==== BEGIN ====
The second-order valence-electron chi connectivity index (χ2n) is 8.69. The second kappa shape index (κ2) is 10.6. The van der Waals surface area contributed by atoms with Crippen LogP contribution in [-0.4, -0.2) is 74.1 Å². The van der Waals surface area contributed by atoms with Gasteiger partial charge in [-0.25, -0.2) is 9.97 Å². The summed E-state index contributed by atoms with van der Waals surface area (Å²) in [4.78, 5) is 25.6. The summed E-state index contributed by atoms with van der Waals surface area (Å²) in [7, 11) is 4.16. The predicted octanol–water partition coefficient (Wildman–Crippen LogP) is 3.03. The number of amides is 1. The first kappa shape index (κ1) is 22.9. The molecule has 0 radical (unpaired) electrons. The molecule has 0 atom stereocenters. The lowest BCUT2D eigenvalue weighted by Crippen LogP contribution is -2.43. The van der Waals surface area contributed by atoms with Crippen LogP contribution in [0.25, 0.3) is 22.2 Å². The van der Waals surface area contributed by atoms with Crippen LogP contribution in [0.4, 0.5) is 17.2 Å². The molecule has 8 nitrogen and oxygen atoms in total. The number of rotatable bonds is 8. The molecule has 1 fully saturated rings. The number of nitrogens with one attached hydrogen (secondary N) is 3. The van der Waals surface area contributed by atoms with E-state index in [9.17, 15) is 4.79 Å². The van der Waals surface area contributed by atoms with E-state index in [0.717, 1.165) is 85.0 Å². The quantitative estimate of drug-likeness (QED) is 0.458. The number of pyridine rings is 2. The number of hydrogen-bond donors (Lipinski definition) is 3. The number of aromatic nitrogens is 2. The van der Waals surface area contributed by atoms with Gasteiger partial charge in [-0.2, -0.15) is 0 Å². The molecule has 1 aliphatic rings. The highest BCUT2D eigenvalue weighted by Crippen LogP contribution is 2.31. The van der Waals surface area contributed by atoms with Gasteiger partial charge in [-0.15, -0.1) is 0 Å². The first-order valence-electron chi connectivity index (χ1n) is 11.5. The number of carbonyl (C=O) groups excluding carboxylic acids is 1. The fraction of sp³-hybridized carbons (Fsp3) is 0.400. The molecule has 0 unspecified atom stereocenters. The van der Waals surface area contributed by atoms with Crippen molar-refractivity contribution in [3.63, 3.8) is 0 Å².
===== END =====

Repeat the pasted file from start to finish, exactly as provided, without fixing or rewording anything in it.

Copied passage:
The second-order valence-electron chi connectivity index (χ2n) is 8.69. The second kappa shape index (κ2) is 10.6. The van der Waals surface area contributed by atoms with Crippen LogP contribution in [-0.4, -0.2) is 74.1 Å². The van der Waals surface area contributed by atoms with Gasteiger partial charge in [-0.25, -0.2) is 9.97 Å². The summed E-state index contributed by atoms with van der Waals surface area (Å²) in [4.78, 5) is 25.6. The summed E-state index contributed by atoms with van der Waals surface area (Å²) in [7, 11) is 4.16. The predicted octanol–water partition coefficient (Wildman–Crippen LogP) is 3.03. The number of amides is 1. The first kappa shape index (κ1) is 22.9. The molecule has 0 radical (unpaired) electrons. The molecule has 0 atom stereocenters. The lowest BCUT2D eigenvalue weighted by Crippen LogP contribution is -2.43. The van der Waals surface area contributed by atoms with Crippen LogP contribution in [0.25, 0.3) is 22.2 Å². The van der Waals surface area contributed by atoms with Crippen LogP contribution in [0.4, 0.5) is 17.2 Å². The molecule has 8 nitrogen and oxygen atoms in total. The number of rotatable bonds is 8. The molecule has 1 fully saturated rings. The number of nitrogens with one attached hydrogen (secondary N) is 3. The van der Waals surface area contributed by atoms with E-state index in [9.17, 15) is 4.79 Å². The van der Waals surface area contributed by atoms with E-state index in [0.717, 1.165) is 85.0 Å². The quantitative estimate of drug-likeness (QED) is 0.458. The number of pyridine rings is 2. The number of hydrogen-bond donors (Lipinski definition) is 3. The number of aromatic nitrogens is 2. The van der Waals surface area contributed by atoms with Gasteiger partial charge in [-0.2, -0.15) is 0 Å². The molecule has 1 aliphatic rings. The highest BCUT2D eigenvalue weighted by Crippen LogP contribution is 2.31. The van der Waals surface area contributed by atoms with Gasteiger partial charge in [-0.15, -0.1) is 0 Å². The first-order valence-electron chi connectivity index (χ1n) is 11.5. The number of carbonyl (C=O) groups excluding carboxylic acids is 1. The fraction of sp³-hybridized carbons (Fsp3) is 0.400. The molecule has 0 unspecified atom stereocenters. The van der Waals surface area contributed by atoms with Crippen molar-refractivity contribution in [3.63, 3.8) is 0 Å².